In a memo to fellow senators, Democratic Sen. Sharif Street said Pennsylvania “must exercise its economic power to ensure that Russia faces serious consequences for its flagrant violations of international law and human cooperation. “.

Pennsylvania House Majority Leader Kerry Benninghoff, a Republican seeking co-sponsors for the legislation, said state lawmakers “have a moral obligation to ensure that our investments in public funds do not inadvertently support those who engage in an unprovoked invasion of their democratically elected neighbors.”

Arkansas lawmakers have also tabled proposals allowing state banks to freeze the assets of Russian oligarchs and require a boycott of Russian-made products.

Colorado Governor Jared Polis, a Democrat, has banned state agencies from doing business with Russian state-owned companies and their contractors. Colorado’s $61 billion state pension fund is withdrawing $8 million from a Russian state bank identified in the federal sanctions.

The governors of New Jersey and Virginia have also ordered a review to determine whether public funds are going to Russian companies or investments supporting the Russian government.

Some governors seek to sever goodwill relations between their home states and those in Russia. Virginia Governor Glenn Youngkin, a Republican, has called on the cities of Norfolk and Roanoke to end their sister city partnerships with Russian cities. Iowa Governor Kim Reynolds, a Republican, called for ending sister-state relations with Stavrapol Krai, Russia, and strengthening sister-state relations with Cherkasy Oblast, in Ukraine.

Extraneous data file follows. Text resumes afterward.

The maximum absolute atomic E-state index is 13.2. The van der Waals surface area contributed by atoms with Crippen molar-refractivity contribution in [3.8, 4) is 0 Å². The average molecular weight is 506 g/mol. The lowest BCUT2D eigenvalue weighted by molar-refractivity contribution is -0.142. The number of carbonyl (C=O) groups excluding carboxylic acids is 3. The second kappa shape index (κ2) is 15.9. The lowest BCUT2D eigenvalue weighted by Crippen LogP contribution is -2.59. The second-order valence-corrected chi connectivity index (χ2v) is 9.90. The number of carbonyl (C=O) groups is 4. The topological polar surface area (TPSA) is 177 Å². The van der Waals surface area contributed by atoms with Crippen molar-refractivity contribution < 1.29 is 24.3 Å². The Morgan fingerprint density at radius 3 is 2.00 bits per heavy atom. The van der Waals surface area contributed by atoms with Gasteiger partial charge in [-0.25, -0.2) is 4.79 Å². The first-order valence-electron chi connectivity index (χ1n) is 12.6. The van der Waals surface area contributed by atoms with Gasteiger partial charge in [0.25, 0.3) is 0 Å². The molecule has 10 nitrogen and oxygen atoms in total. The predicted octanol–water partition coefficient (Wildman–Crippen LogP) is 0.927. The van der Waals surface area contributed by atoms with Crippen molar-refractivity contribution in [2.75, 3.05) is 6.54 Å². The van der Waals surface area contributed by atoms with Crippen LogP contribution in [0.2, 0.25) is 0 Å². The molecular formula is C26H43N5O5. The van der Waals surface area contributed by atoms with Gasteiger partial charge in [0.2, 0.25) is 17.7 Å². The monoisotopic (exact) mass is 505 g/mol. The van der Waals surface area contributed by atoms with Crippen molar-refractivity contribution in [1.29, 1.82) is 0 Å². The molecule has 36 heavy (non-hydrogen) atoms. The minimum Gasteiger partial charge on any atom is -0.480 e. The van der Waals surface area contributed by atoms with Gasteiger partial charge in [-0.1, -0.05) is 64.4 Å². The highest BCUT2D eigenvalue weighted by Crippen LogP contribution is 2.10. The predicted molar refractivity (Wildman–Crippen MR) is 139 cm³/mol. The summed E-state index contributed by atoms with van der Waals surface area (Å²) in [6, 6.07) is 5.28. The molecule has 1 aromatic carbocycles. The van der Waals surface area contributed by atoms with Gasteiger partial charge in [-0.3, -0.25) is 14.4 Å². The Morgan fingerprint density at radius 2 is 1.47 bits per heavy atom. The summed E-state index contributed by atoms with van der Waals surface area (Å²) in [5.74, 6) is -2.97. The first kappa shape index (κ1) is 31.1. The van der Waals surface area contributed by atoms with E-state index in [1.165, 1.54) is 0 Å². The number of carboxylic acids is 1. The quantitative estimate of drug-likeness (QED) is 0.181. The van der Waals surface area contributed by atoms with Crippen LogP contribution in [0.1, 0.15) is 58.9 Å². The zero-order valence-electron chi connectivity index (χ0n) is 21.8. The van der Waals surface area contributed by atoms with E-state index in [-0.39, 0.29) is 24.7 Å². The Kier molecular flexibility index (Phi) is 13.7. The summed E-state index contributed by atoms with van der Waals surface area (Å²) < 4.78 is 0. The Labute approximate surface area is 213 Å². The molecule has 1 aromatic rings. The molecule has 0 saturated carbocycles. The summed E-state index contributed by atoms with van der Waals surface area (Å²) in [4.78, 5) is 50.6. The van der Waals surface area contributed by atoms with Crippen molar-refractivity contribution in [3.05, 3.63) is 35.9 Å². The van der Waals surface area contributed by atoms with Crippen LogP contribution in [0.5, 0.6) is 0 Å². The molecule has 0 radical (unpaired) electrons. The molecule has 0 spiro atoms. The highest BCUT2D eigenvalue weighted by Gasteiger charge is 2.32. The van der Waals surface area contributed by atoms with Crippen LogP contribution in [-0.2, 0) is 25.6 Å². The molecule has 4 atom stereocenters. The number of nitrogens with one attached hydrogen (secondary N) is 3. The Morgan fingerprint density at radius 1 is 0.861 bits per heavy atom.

Several states have expressed their willingness to provide housing for Ukrainian refugees. The Washington State House and Senate each added amendments to their budget proposals setting aside $19 million to provide services and temporary housing for refugees from Ukraine.

Texas Governor Gregg Abbott, a Republican, posted on Twitter over the weekend that he had asked restaurants and retailers “to voluntarily remove all Russian products from their shelves.”

Officials in Iowa, New Hampshire, Ohio, Pennsylvania, Utah and Virginia – all states that control the sale of alcohol – have ordered that alcohol of Russian origin be removed from store shelves, joining a pro-Ukrainian movement with some bars and private businesses.

“Utah stands in solidarity with Ukraine and will not support Russian businesses no matter the size of the exchange,” Utah Republican Gov. Spencer Cox said.


Associated Press writer David A. Lieb reported from Jefferson City, Missouri. AP writers Jeff Amy in Atlanta also contributed; Jim Anderson in Denver; Michael Catalini in Trenton, New Jersey; Andrew DeMillo in Little Rock, Arkansas; Susan Haigh in Norwich, Connecticut; Rachel La Corte in Olympia, Wash.; David Pitt in Des Moines, Iowa; Sarah Rankin in Richmond, Virginia; Marc Levy and Mark Scolforo in Harrisburg, Pennsylvania; Casey Smith in Indianapolis; and Lindsay Whitehurst in Salt Lake City.